How does national policy respond to data flow: Evolution and Prospects of Cyber ​​Sovereignty in current China

All Abstracts > How does national policy respond to data flow: Evolution and Prospects of Cyber ​​Sovereignty in current China

How does national policy respond to data flow: Evolution and Prospects of Cyber ​​Sovereignty in current China

Authors | Affiliation:
Yin Shan | Peking University; Jing Xu| Peking University

Presenting at:
2D | China’s Internet Governance: Domestic Issues and Global Aspirations


Abstract:

China is attempting to strike a balance between data flow and cyber sovereignty. On the one hand, the government regards the data as ‘fundamental strategic resource’ and encourages its applications at various sectors; specifically speaking, the government has released a set of policy tools to attract foreign capital on digital infrastructure and digital economy, aimed at generating more values of big data on ‘high-quality’ development. On the other hand, this country is taking measures to strengthen control over digital infrastructure and cyberspace; in particular, the governing party emphasizes ‘cyber sovereignty’ as the priority option on its internet-related policy making, and the administration is pursuing data localization, including not only ‘personal data’ but also ‘important data’. Since the Cybersecurity Law came into effect in 2017, there has been an increasingly concern about the role of Chinese government in internet-related policy development, and whether the state will seek an absolute control over the cyberspace affairs.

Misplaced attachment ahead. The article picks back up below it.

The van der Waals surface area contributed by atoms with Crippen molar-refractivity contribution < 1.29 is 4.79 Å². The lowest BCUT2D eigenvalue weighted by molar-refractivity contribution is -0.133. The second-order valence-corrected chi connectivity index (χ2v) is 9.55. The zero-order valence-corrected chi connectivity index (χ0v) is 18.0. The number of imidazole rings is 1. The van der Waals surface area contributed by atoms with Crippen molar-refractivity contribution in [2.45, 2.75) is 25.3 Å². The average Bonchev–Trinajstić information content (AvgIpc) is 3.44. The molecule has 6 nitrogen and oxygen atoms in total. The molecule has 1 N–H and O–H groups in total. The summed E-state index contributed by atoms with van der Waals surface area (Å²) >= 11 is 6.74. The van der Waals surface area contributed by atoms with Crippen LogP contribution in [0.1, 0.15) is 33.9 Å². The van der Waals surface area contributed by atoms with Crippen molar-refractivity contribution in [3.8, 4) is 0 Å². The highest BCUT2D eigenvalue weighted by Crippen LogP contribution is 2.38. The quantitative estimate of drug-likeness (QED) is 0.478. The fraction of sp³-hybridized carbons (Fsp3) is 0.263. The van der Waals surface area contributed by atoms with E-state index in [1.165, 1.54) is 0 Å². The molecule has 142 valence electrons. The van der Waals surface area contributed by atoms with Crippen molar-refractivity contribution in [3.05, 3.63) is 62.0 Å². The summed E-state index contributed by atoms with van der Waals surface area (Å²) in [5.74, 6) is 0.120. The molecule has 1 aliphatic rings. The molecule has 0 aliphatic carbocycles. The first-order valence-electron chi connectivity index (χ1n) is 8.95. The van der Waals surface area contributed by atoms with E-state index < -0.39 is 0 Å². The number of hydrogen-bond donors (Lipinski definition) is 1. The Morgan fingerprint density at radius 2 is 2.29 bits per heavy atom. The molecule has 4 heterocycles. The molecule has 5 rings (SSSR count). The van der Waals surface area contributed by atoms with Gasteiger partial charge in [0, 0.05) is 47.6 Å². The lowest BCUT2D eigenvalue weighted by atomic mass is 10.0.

This paper attempts to construct an explanatory framework: there is no contradiction between cross-border data flow and cyber sovereignty in the Chinese context. In the face of the global digital trend, the state must redefine its role and rescale its policy making. In the field of data governance, China must tap into cross-border data flow, transform it into national key resources, and institutionalize it into an integral part of national internet governance system. Therefore, the concept of cyber sovereignty proposed by China does not entail the reterritorialization of cyberspace.

Keywords

data flow, cyber sovereignty, national policy, globalization


About the authors

Shan Ying

Email: 1801110687@pku.edu.cn

Shan Ying is a PhD candidate in the School of Journalism & Communication, Peking University, China.

Jing Xu

Email: xujing@pku.edu.cn

Jing Xu is a Professor in the the School of Journalism & Communication, Peking University, China. She researches media politics, public opinion and health communication.

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